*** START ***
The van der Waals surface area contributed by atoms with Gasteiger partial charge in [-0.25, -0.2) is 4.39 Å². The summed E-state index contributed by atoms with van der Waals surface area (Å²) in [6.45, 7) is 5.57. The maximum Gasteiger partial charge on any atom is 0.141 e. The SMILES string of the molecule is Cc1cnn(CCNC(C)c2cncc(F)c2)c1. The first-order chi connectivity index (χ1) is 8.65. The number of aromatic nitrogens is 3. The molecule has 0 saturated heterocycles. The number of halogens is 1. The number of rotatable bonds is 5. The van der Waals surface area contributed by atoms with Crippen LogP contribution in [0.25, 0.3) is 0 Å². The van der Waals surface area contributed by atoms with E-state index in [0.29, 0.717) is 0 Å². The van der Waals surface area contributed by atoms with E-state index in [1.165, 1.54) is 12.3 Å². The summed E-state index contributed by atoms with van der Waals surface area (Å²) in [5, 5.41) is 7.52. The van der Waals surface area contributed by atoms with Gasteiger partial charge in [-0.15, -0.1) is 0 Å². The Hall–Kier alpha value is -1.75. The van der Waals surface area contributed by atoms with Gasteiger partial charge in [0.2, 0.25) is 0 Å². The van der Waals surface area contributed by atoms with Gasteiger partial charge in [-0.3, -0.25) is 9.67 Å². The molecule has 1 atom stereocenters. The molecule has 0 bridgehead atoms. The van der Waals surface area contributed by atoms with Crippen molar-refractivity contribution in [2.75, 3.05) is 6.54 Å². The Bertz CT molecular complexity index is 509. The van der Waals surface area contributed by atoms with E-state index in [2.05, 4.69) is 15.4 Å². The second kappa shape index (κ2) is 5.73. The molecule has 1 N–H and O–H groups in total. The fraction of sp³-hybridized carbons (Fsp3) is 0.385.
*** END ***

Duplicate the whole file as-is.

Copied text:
The van der Waals surface area contributed by atoms with Gasteiger partial charge in [-0.25, -0.2) is 4.39 Å². The summed E-state index contributed by atoms with van der Waals surface area (Å²) in [6.45, 7) is 5.57. The maximum Gasteiger partial charge on any atom is 0.141 e. The SMILES string of the molecule is Cc1cnn(CCNC(C)c2cncc(F)c2)c1. The first-order chi connectivity index (χ1) is 8.65. The number of aromatic nitrogens is 3. The molecule has 0 saturated heterocycles. The number of halogens is 1. The number of rotatable bonds is 5. The van der Waals surface area contributed by atoms with Crippen LogP contribution in [0.25, 0.3) is 0 Å². The van der Waals surface area contributed by atoms with E-state index in [0.29, 0.717) is 0 Å². The van der Waals surface area contributed by atoms with E-state index in [1.165, 1.54) is 12.3 Å². The summed E-state index contributed by atoms with van der Waals surface area (Å²) in [5, 5.41) is 7.52. The van der Waals surface area contributed by atoms with Gasteiger partial charge in [-0.15, -0.1) is 0 Å². The Hall–Kier alpha value is -1.75. The van der Waals surface area contributed by atoms with Gasteiger partial charge in [0.2, 0.25) is 0 Å². The van der Waals surface area contributed by atoms with Gasteiger partial charge in [-0.3, -0.25) is 9.67 Å². The molecule has 1 atom stereocenters. The molecule has 0 bridgehead atoms. The van der Waals surface area contributed by atoms with Crippen molar-refractivity contribution in [2.75, 3.05) is 6.54 Å². The Bertz CT molecular complexity index is 509. The van der Waals surface area contributed by atoms with E-state index in [2.05, 4.69) is 15.4 Å². The second kappa shape index (κ2) is 5.73. The molecule has 1 N–H and O–H groups in total. The fraction of sp³-hybridized carbons (Fsp3) is 0.385.